Russian superyacht in Hong Kong: Beijing and Washington cross swords over vessel, as Chinese government accuses US of ‘smearing city’
- Russian-flagged Nord, believed to be owned by steel tycoon Alexei Mordashov, arrived in Hong Kong waters on Wednesday
- Mordashov is among Russian oligarchs facing penalties imposed by the United States, European Union and Britain over Moscow’s war with Ukraine
Beijing and Washington have crossed swords over the docking of a superyacht linked to a Russian billionaire in Hong Kong, with the Chinese government accusing the US of trying to “smear” the city’s business environment.
Hong Kong’s Marine Department did not comment but said the city did not implement unilateral sanctions imposed by other jurisdictions.
A spokesman for the US State Department said the city’s reputation as a financial centre depended on “adherence to international laws and standards”.
“The possible use of Hong Kong as a safe haven by individuals evading sanctions from multiple jurisdictions further calls into question the transparency of the business environment,” he said.
“Similarly, US companies increasingly view Hong Kong’s business environment with wariness given [China’s] repressive actions undermining Hong Kong’s high degree of autonomy and protected freedoms for people in Hong Kong.”
In response, a spokesman for the Chinese foreign ministry’s office in Hong Kong called the remarks “misleading”.
“Over the years, Hong Kong has maintained a free, open and law-based business climate, and has been rated by a number of international organisations as one of the freest economies and one of the most competitive regions in the world,” he said.
“Hong Kong’s reputation and status as an international financial centre are globally recognised and brook no vilification.”
A Hong Kong government spokeswoman doubled down on the Marine Department’s earlier stance, insisting on Sunday it would not comment on individual vessels entering city waters.
“The government of the Hong Kong Special Administrative Region … has all along been implementing and enforcing fully the sanctions imposed by the United Nations Security Council,” she said.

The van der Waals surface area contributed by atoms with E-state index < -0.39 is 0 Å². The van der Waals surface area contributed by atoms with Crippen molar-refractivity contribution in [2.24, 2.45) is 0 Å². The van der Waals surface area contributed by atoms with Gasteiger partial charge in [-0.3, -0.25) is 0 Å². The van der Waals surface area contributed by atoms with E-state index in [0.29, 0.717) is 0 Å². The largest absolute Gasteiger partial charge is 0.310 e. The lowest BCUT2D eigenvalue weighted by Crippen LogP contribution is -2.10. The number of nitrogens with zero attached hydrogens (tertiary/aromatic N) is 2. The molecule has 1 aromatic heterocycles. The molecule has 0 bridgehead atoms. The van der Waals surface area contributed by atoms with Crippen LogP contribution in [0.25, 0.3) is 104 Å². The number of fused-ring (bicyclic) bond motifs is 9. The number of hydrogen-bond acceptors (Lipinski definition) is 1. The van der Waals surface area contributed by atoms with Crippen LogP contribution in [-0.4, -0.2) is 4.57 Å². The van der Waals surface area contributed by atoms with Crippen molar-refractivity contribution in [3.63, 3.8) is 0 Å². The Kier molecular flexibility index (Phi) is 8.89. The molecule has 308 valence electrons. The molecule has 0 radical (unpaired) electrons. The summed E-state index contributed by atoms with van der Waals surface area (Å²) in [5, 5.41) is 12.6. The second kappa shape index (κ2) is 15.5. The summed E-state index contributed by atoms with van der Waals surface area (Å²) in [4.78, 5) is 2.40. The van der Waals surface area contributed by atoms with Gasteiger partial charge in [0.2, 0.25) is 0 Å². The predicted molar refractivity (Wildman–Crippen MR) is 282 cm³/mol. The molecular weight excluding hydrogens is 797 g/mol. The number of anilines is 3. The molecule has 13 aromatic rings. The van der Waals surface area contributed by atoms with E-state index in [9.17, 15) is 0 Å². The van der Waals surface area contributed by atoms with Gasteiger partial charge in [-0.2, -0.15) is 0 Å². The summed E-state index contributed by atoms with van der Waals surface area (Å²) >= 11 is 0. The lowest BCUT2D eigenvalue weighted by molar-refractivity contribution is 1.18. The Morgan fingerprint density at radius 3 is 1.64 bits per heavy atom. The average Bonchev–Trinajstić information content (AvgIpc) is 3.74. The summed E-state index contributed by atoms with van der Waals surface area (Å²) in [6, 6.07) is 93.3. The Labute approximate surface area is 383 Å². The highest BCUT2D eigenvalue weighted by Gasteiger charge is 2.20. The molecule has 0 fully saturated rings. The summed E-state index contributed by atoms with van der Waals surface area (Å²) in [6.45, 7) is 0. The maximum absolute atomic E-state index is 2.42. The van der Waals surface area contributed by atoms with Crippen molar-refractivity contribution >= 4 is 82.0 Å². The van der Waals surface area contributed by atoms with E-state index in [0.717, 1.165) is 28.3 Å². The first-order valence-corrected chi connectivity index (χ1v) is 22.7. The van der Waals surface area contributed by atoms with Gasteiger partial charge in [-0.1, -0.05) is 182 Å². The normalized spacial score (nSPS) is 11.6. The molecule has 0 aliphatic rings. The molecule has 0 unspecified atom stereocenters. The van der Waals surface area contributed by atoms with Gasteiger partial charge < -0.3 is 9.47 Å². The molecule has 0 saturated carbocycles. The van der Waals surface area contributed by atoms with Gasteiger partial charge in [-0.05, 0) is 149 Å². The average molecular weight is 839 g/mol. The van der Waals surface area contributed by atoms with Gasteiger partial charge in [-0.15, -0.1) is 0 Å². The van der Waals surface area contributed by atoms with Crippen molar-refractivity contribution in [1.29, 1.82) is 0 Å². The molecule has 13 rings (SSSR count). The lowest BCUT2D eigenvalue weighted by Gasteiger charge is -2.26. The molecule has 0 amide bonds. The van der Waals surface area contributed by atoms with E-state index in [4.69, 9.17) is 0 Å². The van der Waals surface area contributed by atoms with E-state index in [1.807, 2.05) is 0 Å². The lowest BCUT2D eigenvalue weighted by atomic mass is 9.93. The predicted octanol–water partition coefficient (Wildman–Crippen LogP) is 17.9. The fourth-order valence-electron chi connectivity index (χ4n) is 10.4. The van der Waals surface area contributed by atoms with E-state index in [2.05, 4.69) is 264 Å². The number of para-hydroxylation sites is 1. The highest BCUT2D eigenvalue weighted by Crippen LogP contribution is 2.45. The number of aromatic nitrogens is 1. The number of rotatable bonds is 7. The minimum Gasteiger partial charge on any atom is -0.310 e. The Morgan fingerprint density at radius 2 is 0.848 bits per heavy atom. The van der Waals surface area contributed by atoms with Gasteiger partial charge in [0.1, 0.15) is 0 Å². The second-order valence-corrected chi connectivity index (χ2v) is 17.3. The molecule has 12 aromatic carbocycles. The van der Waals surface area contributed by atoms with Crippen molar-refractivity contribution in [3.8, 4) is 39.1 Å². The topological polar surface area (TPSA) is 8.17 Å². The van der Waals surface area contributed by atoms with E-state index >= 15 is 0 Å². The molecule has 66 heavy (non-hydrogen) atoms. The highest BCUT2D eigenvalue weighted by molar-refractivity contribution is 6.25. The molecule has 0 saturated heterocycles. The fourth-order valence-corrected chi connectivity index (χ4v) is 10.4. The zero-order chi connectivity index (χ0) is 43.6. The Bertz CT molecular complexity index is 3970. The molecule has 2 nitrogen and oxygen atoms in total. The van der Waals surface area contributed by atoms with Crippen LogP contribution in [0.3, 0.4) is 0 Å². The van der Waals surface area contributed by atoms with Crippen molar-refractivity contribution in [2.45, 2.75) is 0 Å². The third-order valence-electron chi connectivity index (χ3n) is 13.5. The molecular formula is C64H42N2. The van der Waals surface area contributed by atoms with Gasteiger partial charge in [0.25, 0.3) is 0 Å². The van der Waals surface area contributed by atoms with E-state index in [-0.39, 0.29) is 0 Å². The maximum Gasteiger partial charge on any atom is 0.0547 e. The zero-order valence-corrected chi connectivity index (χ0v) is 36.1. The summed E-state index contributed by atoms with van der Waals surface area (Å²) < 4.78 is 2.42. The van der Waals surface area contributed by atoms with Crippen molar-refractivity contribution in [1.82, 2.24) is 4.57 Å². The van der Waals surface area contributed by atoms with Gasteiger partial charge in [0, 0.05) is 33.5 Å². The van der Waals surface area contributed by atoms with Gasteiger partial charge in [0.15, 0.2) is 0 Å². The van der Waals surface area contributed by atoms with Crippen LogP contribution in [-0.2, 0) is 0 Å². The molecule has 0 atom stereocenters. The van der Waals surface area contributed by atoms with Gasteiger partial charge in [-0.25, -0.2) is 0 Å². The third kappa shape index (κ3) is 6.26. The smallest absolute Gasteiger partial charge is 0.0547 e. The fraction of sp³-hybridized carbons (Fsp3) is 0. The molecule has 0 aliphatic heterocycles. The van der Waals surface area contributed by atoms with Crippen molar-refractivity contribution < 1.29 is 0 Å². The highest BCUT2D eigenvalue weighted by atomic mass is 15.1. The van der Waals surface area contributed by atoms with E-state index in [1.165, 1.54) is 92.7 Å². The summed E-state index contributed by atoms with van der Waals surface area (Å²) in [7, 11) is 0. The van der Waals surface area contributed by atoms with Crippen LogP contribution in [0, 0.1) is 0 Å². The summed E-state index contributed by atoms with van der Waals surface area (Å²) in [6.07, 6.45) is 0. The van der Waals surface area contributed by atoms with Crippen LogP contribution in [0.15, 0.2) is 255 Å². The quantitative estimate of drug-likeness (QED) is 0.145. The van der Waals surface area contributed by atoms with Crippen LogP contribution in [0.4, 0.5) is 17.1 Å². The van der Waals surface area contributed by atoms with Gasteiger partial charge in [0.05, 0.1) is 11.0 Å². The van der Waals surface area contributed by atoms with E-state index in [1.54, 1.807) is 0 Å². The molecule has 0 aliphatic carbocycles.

“We note that certain countries may impose unilateral sanctions against certain places on the basis of their own considerations. The [Hong Kong government] does not implement, nor do we have the legal authority to take action on, unilateral sanctions imposed by other jurisdictions.”
Dr James Fry, an associate professor and international law expert at the University of Hong Kong, said while Russian oligarchs might take to Hong Kong as a “safe haven” for them and their assets, the city’s stance on whether to cooperate with Western enforcement efforts might change over time.
“In the grand scheme of things, the value of the mega yacht arguably is a small price to pay for such reliable information.”
Fry also worries that the US and China might be “talking past each other, due to a lack of reasoning on the part of the United States”.
“For example, perhaps the United States might want to provide its analysis of the relevant international laws and standards so that the dialogue can be more meaningful,” he added.
Ryan Mitchell, an assistant professor and international law specialist at Chinese University, also said the optics of the yacht’s visit to Hong Kong were “not positive from the perspective of many in the West”.
“The same is true of Turkey, the Persian Gulf states, and elsewhere that have also seen visits by Russian-owned yachts. If the current incident set a precedent for Hong Kong becoming a hub for sanctioned oligarchs, naturally the reputational risks with respect to Western political and business circles would rise.”